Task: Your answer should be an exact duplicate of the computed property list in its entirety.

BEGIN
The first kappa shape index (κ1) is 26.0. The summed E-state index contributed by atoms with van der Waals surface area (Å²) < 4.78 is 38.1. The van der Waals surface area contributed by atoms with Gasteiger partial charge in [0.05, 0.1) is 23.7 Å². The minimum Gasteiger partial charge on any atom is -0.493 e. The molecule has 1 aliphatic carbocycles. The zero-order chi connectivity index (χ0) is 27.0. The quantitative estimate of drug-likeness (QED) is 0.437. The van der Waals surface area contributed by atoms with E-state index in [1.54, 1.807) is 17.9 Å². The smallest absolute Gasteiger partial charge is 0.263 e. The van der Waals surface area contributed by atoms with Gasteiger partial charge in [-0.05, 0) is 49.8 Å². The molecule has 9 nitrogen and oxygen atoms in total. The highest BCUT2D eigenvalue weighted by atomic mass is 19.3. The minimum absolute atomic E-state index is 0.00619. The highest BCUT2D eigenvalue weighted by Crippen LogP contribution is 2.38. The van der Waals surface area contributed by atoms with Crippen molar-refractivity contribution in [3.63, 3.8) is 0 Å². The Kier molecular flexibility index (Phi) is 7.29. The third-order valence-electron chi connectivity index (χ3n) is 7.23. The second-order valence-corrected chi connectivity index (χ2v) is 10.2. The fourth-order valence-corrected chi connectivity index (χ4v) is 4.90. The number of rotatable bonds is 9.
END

The first kappa shape index (κ1) is 26.0. The summed E-state index contributed by atoms with van der Waals surface area (Å²) < 4.78 is 38.1. The van der Waals surface area contributed by atoms with Gasteiger partial charge in [0.05, 0.1) is 23.7 Å². The minimum Gasteiger partial charge on any atom is -0.493 e. The molecule has 1 aliphatic carbocycles. The zero-order chi connectivity index (χ0) is 27.0. The quantitative estimate of drug-likeness (QED) is 0.437. The van der Waals surface area contributed by atoms with E-state index in [1.54, 1.807) is 17.9 Å². The smallest absolute Gasteiger partial charge is 0.263 e. The van der Waals surface area contributed by atoms with Gasteiger partial charge in [-0.05, 0) is 49.8 Å². The molecule has 9 nitrogen and oxygen atoms in total. The highest BCUT2D eigenvalue weighted by atomic mass is 19.3. The minimum absolute atomic E-state index is 0.00619. The highest BCUT2D eigenvalue weighted by Crippen LogP contribution is 2.38. The van der Waals surface area contributed by atoms with Crippen molar-refractivity contribution in [3.63, 3.8) is 0 Å². The Kier molecular flexibility index (Phi) is 7.29. The third-order valence-electron chi connectivity index (χ3n) is 7.23. The second-order valence-corrected chi connectivity index (χ2v) is 10.2. The fourth-order valence-corrected chi connectivity index (χ4v) is 4.90. The number of rotatable bonds is 9.